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Database Bloat

How to Reduce Bloat in Large PostgreSQL Tables

Several vacuum cleaners so you can keep your PostgreSQL tables in check and bloat-free.

Written by Dylan Paulus and Carlota Soto

When dealing with large Postgres tables, it becomes increasingly important to adopt good Postgres maintenance practices to keep your performance high. Among all the PostgreSQL performance tuning you can do, there’s a very particular aspect related to Postgres storage that should be top of your list: monitoring and reducing table bloat. 

Table bloat is a silent killer in large PostgreSQL tables, especially in highly transactional production databases. If left unmonitored, it will progressively slow down your queries and consume your disk space, so it is essential to deal with it when scaling Postgres. 

In this article, we will explore how you can do this by introducing the vacuum and autovacuum process and discussing how you can monitor and reduce bloat regularly. We also explain how bloat relates to partitioned tables, including special advice.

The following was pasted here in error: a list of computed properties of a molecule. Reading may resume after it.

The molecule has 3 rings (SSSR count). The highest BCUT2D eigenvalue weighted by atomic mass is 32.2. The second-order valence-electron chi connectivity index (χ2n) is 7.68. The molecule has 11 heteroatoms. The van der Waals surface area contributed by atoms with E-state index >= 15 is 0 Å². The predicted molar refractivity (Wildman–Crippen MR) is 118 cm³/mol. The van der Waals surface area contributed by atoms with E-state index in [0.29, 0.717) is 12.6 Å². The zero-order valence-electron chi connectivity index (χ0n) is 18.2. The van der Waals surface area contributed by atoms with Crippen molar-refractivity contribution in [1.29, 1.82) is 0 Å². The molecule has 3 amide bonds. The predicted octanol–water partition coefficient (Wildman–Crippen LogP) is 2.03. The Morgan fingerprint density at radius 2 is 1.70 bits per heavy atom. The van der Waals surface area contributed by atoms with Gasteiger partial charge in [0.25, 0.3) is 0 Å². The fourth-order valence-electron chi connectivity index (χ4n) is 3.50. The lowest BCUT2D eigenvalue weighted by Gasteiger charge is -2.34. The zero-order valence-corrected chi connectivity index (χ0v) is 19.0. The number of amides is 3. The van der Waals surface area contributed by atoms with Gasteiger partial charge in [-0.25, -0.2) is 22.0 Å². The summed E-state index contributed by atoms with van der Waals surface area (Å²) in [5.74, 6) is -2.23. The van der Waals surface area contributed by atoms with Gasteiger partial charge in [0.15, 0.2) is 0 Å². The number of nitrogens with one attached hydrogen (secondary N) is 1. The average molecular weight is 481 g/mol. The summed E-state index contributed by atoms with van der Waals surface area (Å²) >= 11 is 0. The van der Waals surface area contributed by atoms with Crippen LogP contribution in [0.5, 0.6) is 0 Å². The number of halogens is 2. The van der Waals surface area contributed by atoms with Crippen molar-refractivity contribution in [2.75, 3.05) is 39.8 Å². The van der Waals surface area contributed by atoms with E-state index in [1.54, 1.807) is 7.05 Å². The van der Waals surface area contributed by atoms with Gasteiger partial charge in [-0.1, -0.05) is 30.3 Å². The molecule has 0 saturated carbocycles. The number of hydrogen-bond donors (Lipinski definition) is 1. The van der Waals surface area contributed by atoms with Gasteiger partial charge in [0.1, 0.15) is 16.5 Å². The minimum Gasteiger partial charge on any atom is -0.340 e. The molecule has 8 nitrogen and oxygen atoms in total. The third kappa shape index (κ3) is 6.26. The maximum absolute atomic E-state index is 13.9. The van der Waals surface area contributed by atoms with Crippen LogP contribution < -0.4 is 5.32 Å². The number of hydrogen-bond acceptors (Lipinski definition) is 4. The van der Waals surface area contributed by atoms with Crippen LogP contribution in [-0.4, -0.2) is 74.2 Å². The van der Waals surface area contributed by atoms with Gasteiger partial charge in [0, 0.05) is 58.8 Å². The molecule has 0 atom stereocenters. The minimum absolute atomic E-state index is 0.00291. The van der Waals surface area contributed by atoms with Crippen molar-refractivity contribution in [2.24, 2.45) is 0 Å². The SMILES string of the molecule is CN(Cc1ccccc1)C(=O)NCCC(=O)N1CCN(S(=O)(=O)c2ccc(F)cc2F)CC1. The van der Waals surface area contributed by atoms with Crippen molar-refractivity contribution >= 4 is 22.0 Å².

Optimizing Large PostgreSQL Tables: What Is Table Bloat? 

In a previous article on this topic, we explained how table bloat essentially refers to the excess space consumed by a table in a PostgreSQL database beyond what is actually necessary to store its data and indexes. This implies that when you’ve been running transactions on a PostgreSQL table for a while, it may start to get inflated (or bloated), taking more disk space than it’s supposed to. 

This happens due to the way PostgreSQL manages data modifications. PostgreSQL uses a mechanism called Multi-Version Concurrency Control (MVCC) which ensures that while one transaction is making changes to a table, other transactions can still read the previous version of the table. Instead of overwriting the old data, PostgreSQL keeps a new version of the row and marks the old one as "dead". Over time, as transactions accumulate, these dead rows (or dead tuples) start to take up space, leading to table bloat.

The MVCC system has some advantages, but it’s fair to say that it is not one of Postgres' most brilliant mechanisms. It’s definitely one of our least favorite things about Postgres, and we’re not alone.